Porn again: David McGillivray on Trouser Bar

A controversial slice of gay erotica makes its world premiere at BFI Flare: London LGBT Film Festival this weekend. It’s a film with a fascinating history.

Alex Davidson
Updated:

Trouser Bar poster

Trouser Bar poster

A controversial gay sex film called Trouser Bar makes its world premiere this weekend as part BFI Flare: London LGBT Film Festival. The script for the film was found in the collection of the late erotic filmmaker Peter de Rome, who made some of the most beautiful gay sex films ever produced, now available on DVD.

Following de Rome’s death two years ago, producer David McGillivray embarked on something of a personal crusade to make the film as a tribute. Set in a gentlemen’s outfitters c. 1976, the film takes its inspiration from the emotions aroused by a fetishistic love of corduroy, leather and tight trousers. It’s directed by noted porn filmmaker Kristen Bjorn and boasts a cast of professional erotic performers and cameos from Barry Cryer, Julian Clary, Miss Hope Springs and Nigel Havers.

Book tickets for Trouser Bar

We sat down with McGillivray to talk about the genesis of Trouser Bar, and how he managed to get stars such as Nigel Havers and Julian Clary to appear in the film.

Director David McGillivray and actor Nigel Havers on set

Director David McGillivray and actor Nigel Havers on set
Credit: Alex Main

How did you first come across the script for Trouser Bar?

I was making the first of my documentaries about Peter de Rome, Fragments, and he casually mentioned the screenplay. I was astounded. I never quite understood why Peter never made it. The author wrote it in 1976, when Peter was still working.

Have you or director Kristen Bjorn tried to keep to Peter de Rome’s aesthetic?

I thought that was essential. If we were going to alter it in any way, there wouldn’t have been any point in making it.

Trouser Bar (2016)

Trouser Bar (2016)
Credit: Esteban Requejo

How long is Trouser Bar?

20 minutes [the film is showing at the Festival alongside another Peter de Rome film, and will feature an extended interview with the cast and crew of Trouser Bar]. The making-of, called Inside Leg, will probably be feature-length.

What is the plot of Trouser Bar?

There’s not much substance to it. Various men turn up at a men’s boutique [it was filmed in a TV repair shop on Caledonian Road, near Kings Cross]. They go inside, they have sex with the shop assistants, and passers-by peer through the window to try and get a look at what’s going on inside.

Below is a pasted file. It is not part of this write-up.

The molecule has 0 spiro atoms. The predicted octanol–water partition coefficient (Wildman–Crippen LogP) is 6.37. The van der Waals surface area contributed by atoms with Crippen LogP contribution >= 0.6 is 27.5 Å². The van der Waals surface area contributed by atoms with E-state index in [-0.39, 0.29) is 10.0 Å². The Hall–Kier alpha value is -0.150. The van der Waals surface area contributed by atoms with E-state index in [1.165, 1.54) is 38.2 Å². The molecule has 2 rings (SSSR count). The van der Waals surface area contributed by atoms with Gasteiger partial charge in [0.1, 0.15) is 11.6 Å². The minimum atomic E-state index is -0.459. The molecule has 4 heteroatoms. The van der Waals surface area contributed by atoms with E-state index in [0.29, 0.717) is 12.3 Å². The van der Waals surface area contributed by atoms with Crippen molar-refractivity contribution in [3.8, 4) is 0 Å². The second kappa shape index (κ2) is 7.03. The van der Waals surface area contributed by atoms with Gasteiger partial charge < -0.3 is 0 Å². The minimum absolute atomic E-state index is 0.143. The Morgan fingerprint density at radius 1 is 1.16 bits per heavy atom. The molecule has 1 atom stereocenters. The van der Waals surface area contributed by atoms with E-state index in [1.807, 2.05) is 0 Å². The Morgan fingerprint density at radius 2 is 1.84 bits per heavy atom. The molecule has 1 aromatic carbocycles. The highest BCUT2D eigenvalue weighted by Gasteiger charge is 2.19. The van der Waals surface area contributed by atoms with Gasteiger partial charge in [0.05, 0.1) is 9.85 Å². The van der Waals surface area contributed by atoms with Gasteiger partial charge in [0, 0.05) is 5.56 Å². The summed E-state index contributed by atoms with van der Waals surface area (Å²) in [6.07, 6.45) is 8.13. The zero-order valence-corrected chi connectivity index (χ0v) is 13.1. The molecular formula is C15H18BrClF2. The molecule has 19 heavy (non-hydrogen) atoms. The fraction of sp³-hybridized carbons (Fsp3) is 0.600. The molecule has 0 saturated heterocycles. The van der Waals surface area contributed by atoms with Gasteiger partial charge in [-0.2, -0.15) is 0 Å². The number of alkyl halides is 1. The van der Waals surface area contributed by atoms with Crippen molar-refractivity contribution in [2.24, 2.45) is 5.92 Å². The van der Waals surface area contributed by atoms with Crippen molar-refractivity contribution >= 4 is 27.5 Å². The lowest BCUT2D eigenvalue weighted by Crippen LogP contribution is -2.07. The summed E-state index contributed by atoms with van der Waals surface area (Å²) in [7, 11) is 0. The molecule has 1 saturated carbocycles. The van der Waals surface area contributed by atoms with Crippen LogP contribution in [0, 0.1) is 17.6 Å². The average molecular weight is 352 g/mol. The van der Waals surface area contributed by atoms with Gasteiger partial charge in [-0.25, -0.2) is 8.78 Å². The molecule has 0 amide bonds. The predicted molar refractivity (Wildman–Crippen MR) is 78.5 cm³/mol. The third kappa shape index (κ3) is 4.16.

Trouser Bar (2016)

Trouser Bar (2016)
Credit: Esteban Requejo

Is there dialogue in the film?

No. A composer came up with something around 20 minutes of original music, probably 1976-style. I think it will enhance it enormously. Peter shot silent films, and went to the parties with a projector and a tape recorder, and pressed both buttons simultaneously! That’s the kind of film we are trying to recreate.

Would it get an 18 certificate or an R18 certificate?

It would get a U! It could be shown on TV before the watershed. [Editor’s note – this sounds very unlikely!] I think this is a film similar to those one would have seen at Peter’s parties.

I think it’s essential now to nail the lie that this film is hardcore pornography. This was the claim of an article that was printed last year without my knowledge.

This film was never intended, as far as we can tell, to be hardcore. It’s not, it’s a fantasy. And, I believe, a very beautiful one.

Trouser Bar (2016)

Trouser Bar (2016)
Credit: Esteban Requejo

How did you raise money for making the film?

It’s my own money. I’ve never asked anyone else to fund me. It was my privilege to make this film, it’s very much a labour of love, not just for me but I think for everyone involved.

You’ve got some amazing star names in the film, such as Nigel Havers, Julian Clary and Barry Cryer.

These are all friends who thought it would be fun to do. It also features [BFI Flare: London LGBT Film Festival programmer] Brian Robinson and Rupert Smith, who both did so much to bring Peter de Rome’s films to new audiences through the release of The Erotic Films of Peter de Rome on DVD.

BFI Flare: London LGBT Film Festival programmer Brian Robinson on set

BFI Flare: London LGBT Film Festival programmer Brian Robinson on set
Credit: Esteban Requejo

Trouser Bar premieres at BFI Flare: London LGBT Film Festival on Sunday 20 March.

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